burnside
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June 19, 2013, 11:58:56 PM
 #966

Maybe not the simplest thing to add, but is there a way to add an extra page after normal login (instead of redirecting to /portfolio or elsewhere) that could force extra auth, then allow users to adjust their own security (as is currently done for 2FA). Alice doesn't care and just uses a password and no heuristics. Bob uses 2FA and wants a second form of 2FA to be required if his country/browser/OS leave some predetermined list (usual or manually set). Might also be a way to separate login and normal 2FA similar to some two-step logins that are touted as more secure (I know my bank uses it, remembers my username and it shows as "btha******" then asks for password on the next screen), though I've never understood why it's supposed to help if there's no extra steps beyond the normal password.

I would like the option to lock users out when their country of origin doesn't match up.  I think I mentioned that above.  It'd be an option on a per-user basis.

The banking two-step setup I'm not sure about either.  I do know that the little cartoon or image or whatever that they show you is supposed to help prevent clones of the site from taking your login/password, but how many people do you really think would notice if one time out of ten it just wasn't there?

Personally I think all credit and debit cards should come with a little flexible LCD on them with a rotating 6-digit auth code for use when logging into the corresponding bank's online system.  Such a system would also prevent all cardholder-not-present theft for merchants implementing it... far better than the retarded extra three digits on the back of the card that any keylogger can capture.  -rant as a visa/mc merchant- ... but it'll be a cold day in hell that the banks actually care about the security of the system because with the current system, the merchants pay for -all- of the theft.  (chargeback == money forcefully withdrawn out of the merchant's bank account)  there is zero motivation for the bank to pay the extra 50 cents per card as long as it's up to the merchant to bear the brunt of the fraud!  In fact... the banks profit from the fraud, as there is frequently a chargeback fee assessed to the merchant and/or percentage processing fees incurred in the transfers.  -end rant-

Yet another reason to love Bitcoin.  Wink

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June 20, 2013, 12:38:27 AM
 #967

I'd recommend anyone in Windows getting at least KeyScrambler FREE to keep the browser protected, https://www.qfxsoftware.com/index.html

It works pretty well against keyloggers.
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June 20, 2013, 12:54:21 AM
 #968

Facebook uses a persistant cookie to recognize the endpoint and shuts down the acccout (if enabled) till you confirm via the 2nd factor that it's actually a legit new machine. Google checks geo location and if it's way off, it proceeds with security questions. Via browser characteristics one can generate an almost unique fingerprint by using system fonts and plugins as input.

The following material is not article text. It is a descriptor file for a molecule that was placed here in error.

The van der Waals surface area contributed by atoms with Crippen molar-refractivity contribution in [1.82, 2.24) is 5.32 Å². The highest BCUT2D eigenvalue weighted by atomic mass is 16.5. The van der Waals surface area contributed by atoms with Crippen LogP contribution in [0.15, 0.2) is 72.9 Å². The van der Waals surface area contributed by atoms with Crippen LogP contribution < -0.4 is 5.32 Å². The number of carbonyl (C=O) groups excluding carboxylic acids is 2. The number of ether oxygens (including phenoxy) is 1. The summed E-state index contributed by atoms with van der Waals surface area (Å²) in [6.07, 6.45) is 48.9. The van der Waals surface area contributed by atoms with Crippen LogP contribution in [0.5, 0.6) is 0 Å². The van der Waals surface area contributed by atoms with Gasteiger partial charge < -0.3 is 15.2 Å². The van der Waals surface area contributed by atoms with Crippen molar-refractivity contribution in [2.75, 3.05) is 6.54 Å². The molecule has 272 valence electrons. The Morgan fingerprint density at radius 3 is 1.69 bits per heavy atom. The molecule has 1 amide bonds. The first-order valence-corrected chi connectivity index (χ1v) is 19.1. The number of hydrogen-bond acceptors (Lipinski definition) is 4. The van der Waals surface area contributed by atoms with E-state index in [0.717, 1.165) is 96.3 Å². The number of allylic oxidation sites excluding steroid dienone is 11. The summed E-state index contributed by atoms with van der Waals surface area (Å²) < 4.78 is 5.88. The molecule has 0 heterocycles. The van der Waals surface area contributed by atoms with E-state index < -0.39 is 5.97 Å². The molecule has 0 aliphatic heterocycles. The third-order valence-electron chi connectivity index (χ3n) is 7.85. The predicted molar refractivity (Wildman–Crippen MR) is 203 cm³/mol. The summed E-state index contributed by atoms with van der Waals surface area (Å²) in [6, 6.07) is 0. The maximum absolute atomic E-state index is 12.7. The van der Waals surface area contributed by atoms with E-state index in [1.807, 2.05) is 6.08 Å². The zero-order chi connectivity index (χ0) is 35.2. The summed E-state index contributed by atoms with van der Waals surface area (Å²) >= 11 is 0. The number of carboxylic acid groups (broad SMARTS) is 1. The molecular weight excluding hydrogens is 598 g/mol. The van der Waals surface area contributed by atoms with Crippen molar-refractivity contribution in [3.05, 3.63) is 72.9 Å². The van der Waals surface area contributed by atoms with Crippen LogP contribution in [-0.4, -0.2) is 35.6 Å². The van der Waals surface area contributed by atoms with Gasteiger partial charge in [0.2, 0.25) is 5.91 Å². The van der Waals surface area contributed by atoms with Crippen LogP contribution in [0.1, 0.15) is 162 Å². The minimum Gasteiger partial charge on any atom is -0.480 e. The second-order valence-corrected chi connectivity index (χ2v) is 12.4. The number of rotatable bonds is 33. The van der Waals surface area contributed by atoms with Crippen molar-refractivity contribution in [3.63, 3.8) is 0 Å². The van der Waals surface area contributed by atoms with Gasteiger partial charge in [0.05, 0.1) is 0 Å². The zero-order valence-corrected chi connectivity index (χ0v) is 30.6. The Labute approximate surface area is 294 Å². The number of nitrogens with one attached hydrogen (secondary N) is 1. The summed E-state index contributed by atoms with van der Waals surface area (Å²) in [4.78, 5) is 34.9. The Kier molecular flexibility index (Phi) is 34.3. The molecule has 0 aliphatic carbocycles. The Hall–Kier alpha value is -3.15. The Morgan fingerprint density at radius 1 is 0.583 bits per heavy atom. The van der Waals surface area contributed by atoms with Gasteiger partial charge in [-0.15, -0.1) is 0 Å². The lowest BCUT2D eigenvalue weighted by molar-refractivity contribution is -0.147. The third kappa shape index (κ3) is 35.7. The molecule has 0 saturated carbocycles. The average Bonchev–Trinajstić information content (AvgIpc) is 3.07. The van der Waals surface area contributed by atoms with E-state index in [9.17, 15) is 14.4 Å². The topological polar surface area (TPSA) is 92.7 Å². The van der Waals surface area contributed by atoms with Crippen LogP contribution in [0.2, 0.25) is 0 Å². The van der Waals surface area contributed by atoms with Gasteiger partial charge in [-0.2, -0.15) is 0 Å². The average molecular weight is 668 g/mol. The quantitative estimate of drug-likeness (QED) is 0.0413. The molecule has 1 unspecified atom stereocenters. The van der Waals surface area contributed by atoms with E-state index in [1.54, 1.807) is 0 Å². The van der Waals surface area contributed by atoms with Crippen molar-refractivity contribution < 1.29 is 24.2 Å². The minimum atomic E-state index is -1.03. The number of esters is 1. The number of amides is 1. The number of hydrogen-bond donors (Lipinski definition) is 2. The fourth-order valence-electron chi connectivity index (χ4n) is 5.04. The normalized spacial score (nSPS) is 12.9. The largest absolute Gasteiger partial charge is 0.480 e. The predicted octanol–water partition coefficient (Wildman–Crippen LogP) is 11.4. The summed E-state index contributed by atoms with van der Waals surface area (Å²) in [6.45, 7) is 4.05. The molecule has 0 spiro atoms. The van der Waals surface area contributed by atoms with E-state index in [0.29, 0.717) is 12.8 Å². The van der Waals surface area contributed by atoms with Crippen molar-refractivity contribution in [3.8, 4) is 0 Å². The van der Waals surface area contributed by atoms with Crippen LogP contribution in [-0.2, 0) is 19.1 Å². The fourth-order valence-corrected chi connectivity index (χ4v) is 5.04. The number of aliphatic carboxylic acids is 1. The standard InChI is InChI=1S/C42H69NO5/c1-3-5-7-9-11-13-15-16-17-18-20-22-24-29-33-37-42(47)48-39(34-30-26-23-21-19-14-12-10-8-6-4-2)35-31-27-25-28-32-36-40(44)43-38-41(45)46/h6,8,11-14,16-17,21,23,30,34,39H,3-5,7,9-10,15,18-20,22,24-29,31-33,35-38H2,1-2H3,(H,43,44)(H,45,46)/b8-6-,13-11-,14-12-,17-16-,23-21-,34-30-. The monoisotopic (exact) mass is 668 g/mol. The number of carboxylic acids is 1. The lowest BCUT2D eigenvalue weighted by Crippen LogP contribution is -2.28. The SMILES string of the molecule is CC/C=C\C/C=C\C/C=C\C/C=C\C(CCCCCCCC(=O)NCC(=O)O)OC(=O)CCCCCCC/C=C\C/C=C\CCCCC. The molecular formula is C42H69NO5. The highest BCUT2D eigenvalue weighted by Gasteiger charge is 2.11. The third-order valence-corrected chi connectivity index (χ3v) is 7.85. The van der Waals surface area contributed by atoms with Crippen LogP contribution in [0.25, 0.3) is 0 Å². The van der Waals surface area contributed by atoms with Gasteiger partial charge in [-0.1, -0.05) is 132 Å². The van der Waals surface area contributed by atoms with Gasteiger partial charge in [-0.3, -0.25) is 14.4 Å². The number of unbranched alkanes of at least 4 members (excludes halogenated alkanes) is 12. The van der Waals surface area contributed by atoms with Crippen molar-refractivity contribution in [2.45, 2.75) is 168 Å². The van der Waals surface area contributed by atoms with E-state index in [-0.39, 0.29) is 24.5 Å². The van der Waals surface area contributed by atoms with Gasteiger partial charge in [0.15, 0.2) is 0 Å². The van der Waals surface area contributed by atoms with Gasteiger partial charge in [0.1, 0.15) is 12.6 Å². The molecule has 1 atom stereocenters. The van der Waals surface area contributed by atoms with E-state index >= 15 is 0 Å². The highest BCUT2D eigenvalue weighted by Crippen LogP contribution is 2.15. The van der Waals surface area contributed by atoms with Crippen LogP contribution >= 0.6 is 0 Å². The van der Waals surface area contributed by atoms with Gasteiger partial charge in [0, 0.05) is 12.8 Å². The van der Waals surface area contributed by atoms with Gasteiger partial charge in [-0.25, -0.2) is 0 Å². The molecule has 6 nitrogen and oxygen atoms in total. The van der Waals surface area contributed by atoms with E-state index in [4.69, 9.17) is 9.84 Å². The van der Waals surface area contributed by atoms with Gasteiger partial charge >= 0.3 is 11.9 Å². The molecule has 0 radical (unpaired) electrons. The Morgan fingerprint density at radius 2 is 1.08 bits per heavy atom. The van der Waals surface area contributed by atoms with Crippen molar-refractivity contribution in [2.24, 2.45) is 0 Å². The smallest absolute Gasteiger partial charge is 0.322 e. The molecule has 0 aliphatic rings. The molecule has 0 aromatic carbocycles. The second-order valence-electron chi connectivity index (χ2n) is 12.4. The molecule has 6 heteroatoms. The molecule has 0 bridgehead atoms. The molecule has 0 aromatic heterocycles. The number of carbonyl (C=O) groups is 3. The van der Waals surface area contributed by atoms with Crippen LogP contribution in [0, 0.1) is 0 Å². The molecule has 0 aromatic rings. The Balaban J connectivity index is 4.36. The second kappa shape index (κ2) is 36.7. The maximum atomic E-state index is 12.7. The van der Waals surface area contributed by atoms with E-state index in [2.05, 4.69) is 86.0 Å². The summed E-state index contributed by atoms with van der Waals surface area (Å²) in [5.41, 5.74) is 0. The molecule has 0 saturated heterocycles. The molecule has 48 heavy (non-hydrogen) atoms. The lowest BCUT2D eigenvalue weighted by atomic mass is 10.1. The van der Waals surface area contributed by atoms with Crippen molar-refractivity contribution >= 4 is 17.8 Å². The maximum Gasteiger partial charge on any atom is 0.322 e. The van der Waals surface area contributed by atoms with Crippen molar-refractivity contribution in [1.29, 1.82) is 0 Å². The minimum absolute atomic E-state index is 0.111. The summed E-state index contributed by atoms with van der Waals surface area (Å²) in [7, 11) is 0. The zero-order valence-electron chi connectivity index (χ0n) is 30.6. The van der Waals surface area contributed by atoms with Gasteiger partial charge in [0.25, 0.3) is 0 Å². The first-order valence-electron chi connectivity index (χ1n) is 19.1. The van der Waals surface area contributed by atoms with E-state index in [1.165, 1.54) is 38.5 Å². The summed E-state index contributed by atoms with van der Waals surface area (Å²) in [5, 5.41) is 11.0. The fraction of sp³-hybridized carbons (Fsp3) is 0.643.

Thus logically, an attacker could bruteforce your PIN and change your email address on file.

You could create a delay between each failed login and double the delay duration for each additional fail. If you'd apply that on the normal login, someone evil could easily exploit the mechanism to lock someone else out, but I think for the PIN request it's fine anyway. And even a cap of a few seconds would kill brute force more or less.

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June 20, 2013, 01:07:17 AM
 #969

Facebook uses a persistant cookie to recognize the endpoint and shuts down the acccout (if enabled) till you confirm via the 2nd factor that it's actually a legit new machine. Google checks geo location and if it's way off, it proceeds with security questions. Via browser characteristics one can generate an almost unique fingerprint by using system fonts and plugins as input.

Thus logically, an attacker could bruteforce your PIN and change your email address on file.

You could create a delay between each failed login and double the delay duration for each additional fail. If you'd apply that on the normal login, someone evil could easily exploit the mechanism to lock someone else out, but I think for the PIN request it's fine anyway. And even a cap of a few seconds would kill brute force more or less.
+1
burnside
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June 20, 2013, 01:47:11 AM
 #970

Facebook uses a persistant cookie to recognize the endpoint and shuts down the acccout (if enabled) till you confirm via the 2nd factor that it's actually a legit new machine. Google checks geo location and if it's way off, it proceeds with security questions. Via browser characteristics one can generate an almost unique fingerprint by using system fonts and plugins as input.

Thus logically, an attacker could bruteforce your PIN and change your email address on file.

You could create a delay between each failed login and double the delay duration for each additional fail. If you'd apply that on the normal login, someone evil could easily exploit the mechanism to lock someone else out, but I think for the PIN request it's fine anyway. And even a cap of a few seconds would kill brute force more or less.

We do lock out after X failed PIN requests in Y minutes. 

Cookie matching or heuristically matching the hardware making the request is a distant second place to actual 2FA.

Cheers.
Keven